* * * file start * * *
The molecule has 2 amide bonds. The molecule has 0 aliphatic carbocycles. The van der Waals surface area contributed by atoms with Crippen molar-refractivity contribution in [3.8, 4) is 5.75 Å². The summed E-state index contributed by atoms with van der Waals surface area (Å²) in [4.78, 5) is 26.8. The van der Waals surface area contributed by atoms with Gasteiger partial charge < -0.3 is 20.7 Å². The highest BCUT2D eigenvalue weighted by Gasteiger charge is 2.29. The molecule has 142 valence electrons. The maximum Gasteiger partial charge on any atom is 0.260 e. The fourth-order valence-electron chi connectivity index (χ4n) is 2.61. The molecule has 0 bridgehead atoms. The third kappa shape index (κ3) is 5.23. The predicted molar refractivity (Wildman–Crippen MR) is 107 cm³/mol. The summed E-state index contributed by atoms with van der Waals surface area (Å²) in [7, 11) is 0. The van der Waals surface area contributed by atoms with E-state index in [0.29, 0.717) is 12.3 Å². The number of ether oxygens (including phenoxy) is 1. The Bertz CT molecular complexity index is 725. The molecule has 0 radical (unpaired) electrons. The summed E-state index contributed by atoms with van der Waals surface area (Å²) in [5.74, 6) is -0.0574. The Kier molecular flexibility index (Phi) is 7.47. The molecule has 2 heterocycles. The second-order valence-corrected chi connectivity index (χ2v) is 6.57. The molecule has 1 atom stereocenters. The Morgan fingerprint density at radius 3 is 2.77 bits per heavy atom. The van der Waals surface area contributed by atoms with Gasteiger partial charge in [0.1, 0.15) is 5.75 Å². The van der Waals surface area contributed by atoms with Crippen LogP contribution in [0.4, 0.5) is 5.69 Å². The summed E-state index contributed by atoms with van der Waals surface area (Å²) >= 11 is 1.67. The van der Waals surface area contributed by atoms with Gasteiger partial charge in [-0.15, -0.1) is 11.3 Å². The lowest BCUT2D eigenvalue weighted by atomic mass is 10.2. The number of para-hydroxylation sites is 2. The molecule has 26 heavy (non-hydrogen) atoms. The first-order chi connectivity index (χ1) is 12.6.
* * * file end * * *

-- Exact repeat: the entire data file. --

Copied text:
The molecule has 2 amide bonds. The molecule has 0 aliphatic carbocycles. The van der Waals surface area contributed by atoms with Crippen molar-refractivity contribution in [3.8, 4) is 5.75 Å². The summed E-state index contributed by atoms with van der Waals surface area (Å²) in [4.78, 5) is 26.8. The van der Waals surface area contributed by atoms with Gasteiger partial charge < -0.3 is 20.7 Å². The highest BCUT2D eigenvalue weighted by Gasteiger charge is 2.29. The molecule has 142 valence electrons. The maximum Gasteiger partial charge on any atom is 0.260 e. The fourth-order valence-electron chi connectivity index (χ4n) is 2.61. The molecule has 0 bridgehead atoms. The third kappa shape index (κ3) is 5.23. The predicted molar refractivity (Wildman–Crippen MR) is 107 cm³/mol. The summed E-state index contributed by atoms with van der Waals surface area (Å²) in [7, 11) is 0. The van der Waals surface area contributed by atoms with E-state index in [0.29, 0.717) is 12.3 Å². The number of ether oxygens (including phenoxy) is 1. The Bertz CT molecular complexity index is 725. The molecule has 0 radical (unpaired) electrons. The summed E-state index contributed by atoms with van der Waals surface area (Å²) in [5.74, 6) is -0.0574. The Kier molecular flexibility index (Phi) is 7.47. The molecule has 2 heterocycles. The second-order valence-corrected chi connectivity index (χ2v) is 6.57. The molecule has 1 atom stereocenters. The Morgan fingerprint density at radius 3 is 2.77 bits per heavy atom. The van der Waals surface area contributed by atoms with Gasteiger partial charge in [0.1, 0.15) is 5.75 Å². The van der Waals surface area contributed by atoms with Crippen LogP contribution in [0.4, 0.5) is 5.69 Å². The summed E-state index contributed by atoms with van der Waals surface area (Å²) >= 11 is 1.67. The van der Waals surface area contributed by atoms with Gasteiger partial charge in [-0.15, -0.1) is 11.3 Å². The lowest BCUT2D eigenvalue weighted by atomic mass is 10.2. The number of para-hydroxylation sites is 2. The molecule has 26 heavy (non-hydrogen) atoms. The first-order chi connectivity index (χ1) is 12.6.